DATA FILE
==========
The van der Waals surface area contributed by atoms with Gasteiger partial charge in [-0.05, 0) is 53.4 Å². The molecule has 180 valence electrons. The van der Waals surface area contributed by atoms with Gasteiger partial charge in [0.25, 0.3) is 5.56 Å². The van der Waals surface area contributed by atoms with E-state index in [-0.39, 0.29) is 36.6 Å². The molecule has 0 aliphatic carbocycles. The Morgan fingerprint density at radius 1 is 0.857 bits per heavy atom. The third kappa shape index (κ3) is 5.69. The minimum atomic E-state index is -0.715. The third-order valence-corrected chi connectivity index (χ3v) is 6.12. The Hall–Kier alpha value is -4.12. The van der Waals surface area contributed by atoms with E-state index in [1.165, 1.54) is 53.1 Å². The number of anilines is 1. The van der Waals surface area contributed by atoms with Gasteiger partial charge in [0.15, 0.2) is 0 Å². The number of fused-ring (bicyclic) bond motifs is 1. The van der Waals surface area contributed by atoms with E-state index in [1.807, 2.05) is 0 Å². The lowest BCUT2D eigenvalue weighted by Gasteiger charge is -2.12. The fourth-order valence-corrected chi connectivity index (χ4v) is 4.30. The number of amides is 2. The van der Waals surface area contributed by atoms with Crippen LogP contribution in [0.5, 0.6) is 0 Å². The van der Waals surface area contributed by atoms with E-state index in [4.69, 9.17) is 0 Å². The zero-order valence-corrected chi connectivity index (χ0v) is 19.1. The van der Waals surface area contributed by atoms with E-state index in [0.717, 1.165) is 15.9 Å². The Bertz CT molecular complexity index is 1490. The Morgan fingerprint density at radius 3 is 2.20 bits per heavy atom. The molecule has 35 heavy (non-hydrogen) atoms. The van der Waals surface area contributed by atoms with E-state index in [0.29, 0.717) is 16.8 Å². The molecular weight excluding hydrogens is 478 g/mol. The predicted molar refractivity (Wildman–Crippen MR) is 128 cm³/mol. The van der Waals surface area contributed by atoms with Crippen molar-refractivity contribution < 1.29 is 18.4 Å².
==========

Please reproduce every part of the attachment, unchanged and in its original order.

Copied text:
The van der Waals surface area contributed by atoms with Gasteiger partial charge in [-0.05, 0) is 53.4 Å². The molecule has 180 valence electrons. The van der Waals surface area contributed by atoms with Gasteiger partial charge in [0.25, 0.3) is 5.56 Å². The van der Waals surface area contributed by atoms with E-state index in [-0.39, 0.29) is 36.6 Å². The molecule has 0 aliphatic carbocycles. The Morgan fingerprint density at radius 1 is 0.857 bits per heavy atom. The third kappa shape index (κ3) is 5.69. The minimum atomic E-state index is -0.715. The third-order valence-corrected chi connectivity index (χ3v) is 6.12. The Hall–Kier alpha value is -4.12. The van der Waals surface area contributed by atoms with E-state index in [1.165, 1.54) is 53.1 Å². The number of anilines is 1. The van der Waals surface area contributed by atoms with Gasteiger partial charge in [0.15, 0.2) is 0 Å². The number of fused-ring (bicyclic) bond motifs is 1. The van der Waals surface area contributed by atoms with E-state index in [1.807, 2.05) is 0 Å². The lowest BCUT2D eigenvalue weighted by Gasteiger charge is -2.12. The fourth-order valence-corrected chi connectivity index (χ4v) is 4.30. The number of amides is 2. The van der Waals surface area contributed by atoms with Crippen LogP contribution in [0.5, 0.6) is 0 Å². The van der Waals surface area contributed by atoms with E-state index in [4.69, 9.17) is 0 Å². The zero-order valence-corrected chi connectivity index (χ0v) is 19.1. The van der Waals surface area contributed by atoms with E-state index in [0.717, 1.165) is 15.9 Å². The Bertz CT molecular complexity index is 1490. The Morgan fingerprint density at radius 3 is 2.20 bits per heavy atom. The molecule has 35 heavy (non-hydrogen) atoms. The van der Waals surface area contributed by atoms with E-state index in [0.29, 0.717) is 16.8 Å². The molecular weight excluding hydrogens is 478 g/mol. The predicted molar refractivity (Wildman–Crippen MR) is 128 cm³/mol. The van der Waals surface area contributed by atoms with Crippen molar-refractivity contribution < 1.29 is 18.4 Å².